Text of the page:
What is computer vision and why is it important?

Sundog Education by Frank Kane
A free video tutorial from Sundog Education by Frank Kane
Founder, Sundog Education. Machine Learning Pro
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Autonomous Cars: Deep Learning and Computer Vision in Python

Learn OpenCV, Keras, object and lane detection, and traffic sign classification for self-driving cars

12:44:34 of on-demand video • Updated May 2020

  • Automatically detect lane markings in images
  • Detect cars and pedestrians using a trained classifier and with SVM
  • Classify traffic signs using Convolutional Neural Networks
  • Identify other vehicles in images using template matching
  • Build deep neural networks with Tensorflow and Keras
  • Analyze and visualize data with Numpy, Pandas, Matplotlib, and Seaborn
  • Process image data using OpenCV
  • Calibrate cameras in Python, correcting for distortion
  • Sharpen and blur images with convolution
  • Detect edges in images with Sobel, Laplace, and Canny
  • Transform images through translation, rotation, resizing, and perspective transform
  • Extract image features with HOG
  • Detect object corners with Harris
  • Classify data with machine learning techniques including regression, decision trees, Naive Bayes, and SVM
  • Classify data with artificial neural networks and deep learning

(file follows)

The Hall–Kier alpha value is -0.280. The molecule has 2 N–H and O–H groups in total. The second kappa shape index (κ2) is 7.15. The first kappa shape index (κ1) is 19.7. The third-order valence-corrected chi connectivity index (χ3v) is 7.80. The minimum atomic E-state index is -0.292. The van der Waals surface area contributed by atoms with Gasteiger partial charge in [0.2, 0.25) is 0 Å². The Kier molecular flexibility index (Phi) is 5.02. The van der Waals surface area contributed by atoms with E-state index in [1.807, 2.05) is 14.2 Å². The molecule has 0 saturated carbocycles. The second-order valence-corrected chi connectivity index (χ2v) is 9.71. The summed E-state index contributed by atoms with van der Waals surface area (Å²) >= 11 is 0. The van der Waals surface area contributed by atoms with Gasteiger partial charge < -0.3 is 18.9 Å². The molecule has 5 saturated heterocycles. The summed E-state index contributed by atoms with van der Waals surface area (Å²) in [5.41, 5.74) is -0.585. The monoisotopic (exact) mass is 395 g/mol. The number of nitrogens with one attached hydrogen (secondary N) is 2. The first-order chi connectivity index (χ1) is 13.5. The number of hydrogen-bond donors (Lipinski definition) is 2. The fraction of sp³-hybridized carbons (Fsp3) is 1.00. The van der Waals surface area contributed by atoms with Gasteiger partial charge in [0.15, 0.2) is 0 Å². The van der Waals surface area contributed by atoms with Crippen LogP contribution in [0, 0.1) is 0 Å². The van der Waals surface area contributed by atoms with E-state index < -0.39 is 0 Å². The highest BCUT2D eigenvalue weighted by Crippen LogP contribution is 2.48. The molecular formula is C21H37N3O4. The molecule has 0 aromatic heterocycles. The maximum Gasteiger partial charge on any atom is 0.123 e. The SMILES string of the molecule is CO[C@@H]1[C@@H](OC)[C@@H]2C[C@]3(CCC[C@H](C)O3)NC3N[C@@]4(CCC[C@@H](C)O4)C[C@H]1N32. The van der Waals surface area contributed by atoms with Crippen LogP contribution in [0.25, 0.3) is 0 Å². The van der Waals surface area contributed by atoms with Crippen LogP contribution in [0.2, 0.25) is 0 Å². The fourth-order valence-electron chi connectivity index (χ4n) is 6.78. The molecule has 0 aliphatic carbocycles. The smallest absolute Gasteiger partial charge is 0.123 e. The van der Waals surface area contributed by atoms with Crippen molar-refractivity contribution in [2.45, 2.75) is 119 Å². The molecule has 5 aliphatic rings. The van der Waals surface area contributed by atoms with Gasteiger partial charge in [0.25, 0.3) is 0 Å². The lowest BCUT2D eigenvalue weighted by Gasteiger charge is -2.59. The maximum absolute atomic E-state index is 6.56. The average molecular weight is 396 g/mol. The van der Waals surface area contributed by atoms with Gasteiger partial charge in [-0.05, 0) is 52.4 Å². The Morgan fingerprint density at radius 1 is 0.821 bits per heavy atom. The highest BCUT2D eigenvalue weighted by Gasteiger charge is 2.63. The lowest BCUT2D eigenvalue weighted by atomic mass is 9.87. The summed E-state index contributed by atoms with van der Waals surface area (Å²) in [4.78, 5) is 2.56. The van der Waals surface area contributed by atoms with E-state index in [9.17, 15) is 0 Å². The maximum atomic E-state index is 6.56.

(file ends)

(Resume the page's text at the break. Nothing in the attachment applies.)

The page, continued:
English [Auto] Hello everyone and welcome to the section in this section. We're going to cover the basics of fundamentals of computer vision and trying to understand how can we represent an image how to obtain the features within the image how to obtain for example the gradients of an image. It's very exciting and I'm very excited to discuss all these like fascinating topics with you. The first step is kind of an introduction which is what is computer vision the computer vision is kind of a science that's used to make computers understand what's happening within the image. OK if there's for example objects with an image in case of self-driving cars if there is like a pedestrian that has been detected if there is a specific lane that I need to be centered within if there is traffic sign for example that I would be able to see and so on so forth. OK. So again computer vision is a sign that allows computers to understand images and videos and determine what the computer sees or recognizes. That's pretty much it in a nutshell. All right. So let's take a look at what how humans actually use used you know like their eyes per say or you know the video stream that we acquired through through our eyes all the time and we can see how can we imitated in. In our computer computerized fashion. All right. So that's how humans in general see. So let's assume that we have our you know kind of image like this of like a horse as for example in a farm with like a bunch of mountains the sensors that we use obviously as our eyes and then all the data can be sent to our interpreter or our like brain in our vortex. They can specify okay what can we actually see and classifies. For example we can see in the image and tell us you know it's guesses. OK. So you know my guess. OK we are seeing a horse or maybe horses group of horses together or maybe a mountain and maybe a farm maybe all of all of them together and so on. All right. And that's how humans in general perceive or understand or Caesar recognizes objects within image. How can we do that in computerized form. It's actually the same thing. So if we use the exact same image we can use a camera. OK camera to take just one stand still photo. What kind of video stream of of photos. And within the computer what we gonna do with I'm going to you know kind of develop algorithms to tell us or classify as you know the images to again horses you know mountains forms and so on so forth. OK. That's pretty much what we're gonna do throughout the intersection. All right. So why is it important why computer vision is important. Actually computer vision is applicable everywhere not just in self-driving cars. It's actually pretty much everywhere. So it can be used again for self-driving cars for pedestrians and car detection can be used for face recognition. You know all the you know Facebook for example Snapchat and all this stuff actually has to use kind of computer vision techniques object detection obviously with the same kind of tied to our self-driving cars. It can be used for pedestrian for example detection as you guys can see here you can detect OK. This is a pedestrian crossing this kind of a cyclist you know like crossing and so on can use it for hand writing recognition. You can use it for license plate number detection and it's actually one of the most famous one of the very famous algorithms to just read you know whatever they can image of license plate and can read you know the numbers are automatically. So it's simply no divides kind of no the plate of different numbers or different characters and use the machine learning algorithm that can tell us. OK. This is a letter a this a letter and this is art and so on. And obviously Snapchat filters. So again computer vision is everywhere around us. All right. Next question or the most important question is why is it so challenging. All right. So I just went to Google and just try it okay like you know cars. Let's take a look at cars. So as you guys can see this is basically a bunch of cars. This image is of course. OK. We as humans we can easily classify as you know like these images because we have an amazing you know outstanding generalization capability we can just say OK. Even if we see a car from behind from behind from front with different colors even if we look at you know what a cartoon for example or like you know like even if it's very tiny or very small I can just tell you that it's a car. OK. However it's actually very complex task to you know to train computers to actually do it or 10 an algorithm to actually do it because we need you know if we gonna specify you know based on colors actually we have so many different colors if we specify for example different lighting here you might see a little bit darker image for example or maybe this like kind of a smaller image or different scales. You know there's different orientation of the car. You know this car from the front from behind and so on. So that's why it's very difficult actually challenging task to train a computer in the same way that we actually do as humans. All right. I'm going to go through all these challenges I'm going to show you how can we do all these you know image manipulations moving forward. All right. OK great so let's take a look at some of the couple of the challenges you know and dig a little bit deeper. The first step is viewpoints. All right so let's this is kind of an image of the CND tower in Toronto right. And this kind of a view you know like from a kind of a faraway that's kind of a seeing tower. OK. We can recognize it easily. However viewpoint if we let's say go underneath the sea and tower and look up. That's the image we're going to be getting. Or maybe forget a little bit closer and get like you know kind of more and more kind of angle you get come up with. Well that's right. However these three elements are actually the same object. However it's very difficult you know to take all these images and let your computer generalize you know and become way smart from different viewpoints can tell. OK. These are woodsy and towers. OK. We as humans is very easy for us to do however for computers a little bit challenging and to show you how how these such challenges as we move forward through the course. All right. That's the first step which is viewpoint. The next step is we'll call it camera limitations. All right obviously. So you know the better camera we get you know if we get let's say 10 80 for example camera pixel camera we can do better than 240 for example here you spin the final the image is a little bit blurred a little bit. Not not like you know like the resolution wasn't very accurate very great here as we increase the resolution that's better we get more pixels we're going to show you how can we describe an actual pixel in a digital format. I'm sorry an actual image in addition format and that's you know one of the challenges as well as our camera limitations. All right. The next limitation is obviously lighting right. Again here we have our exact same object which we're going to see and power here in the morning in daylight. You know maybe the machine learning algorithm or the you know computerized computer vision algorithm can tell us OK this is a seeing tower easy however at night you know if it's a little bit dark you know the features for us are the same. However it's a bit difficult for that for the algorithm to actually detect it because you know with different lighting conditions for example which is the same again for self-driving cars we want our cars to drive in the morning at night everywhere in snow conditions everywhere and actually detect objects objects and pedestrians and so on. All right. Perfect. Next step is what we call it killing. All right. So again here is our object with what if we zoomed in for example to take take an image like this for instance you know like we if we what if we have for example classifying pedestrians we might have a long like a tall pedestrian a short one for example how can the machine learning algorithm that can specify the rate of their all these are pedestrians in all the cars for example if our car is needed by car. How can we how can we classify all that. That's you know the power of of advanced kind of you know computer vision algorithms. All right. And that's obviously one of the challenges that you know that are posed to them. The next step or the last episode called Object variation again I went there and I looked up let's say when I classify chairs OK that's you know the images of chairs. So all of them for us you know even if you show it to a kind of a baby he can easily you know classify these all these are chairs. OK. Why again. Because our brain can easily generalize. You know it has been knocking over like thousands and hundreds of thousands of images however to train this you know like to like a machine learning algorithm or computer vision is actually a challenging task. All right. So again we have different object variations so like the actual chair this chair for example looks completely different than this looks completely different that this is different materials and textures. That's why it's very difficult to do or very challenging to do computer vision in general in a computerized fashion. All right. And that's pretty much all we'll have for this section. I hope you guys enjoyed it and I can't wait to discuss future sections with you. Thank you. And see in the next one.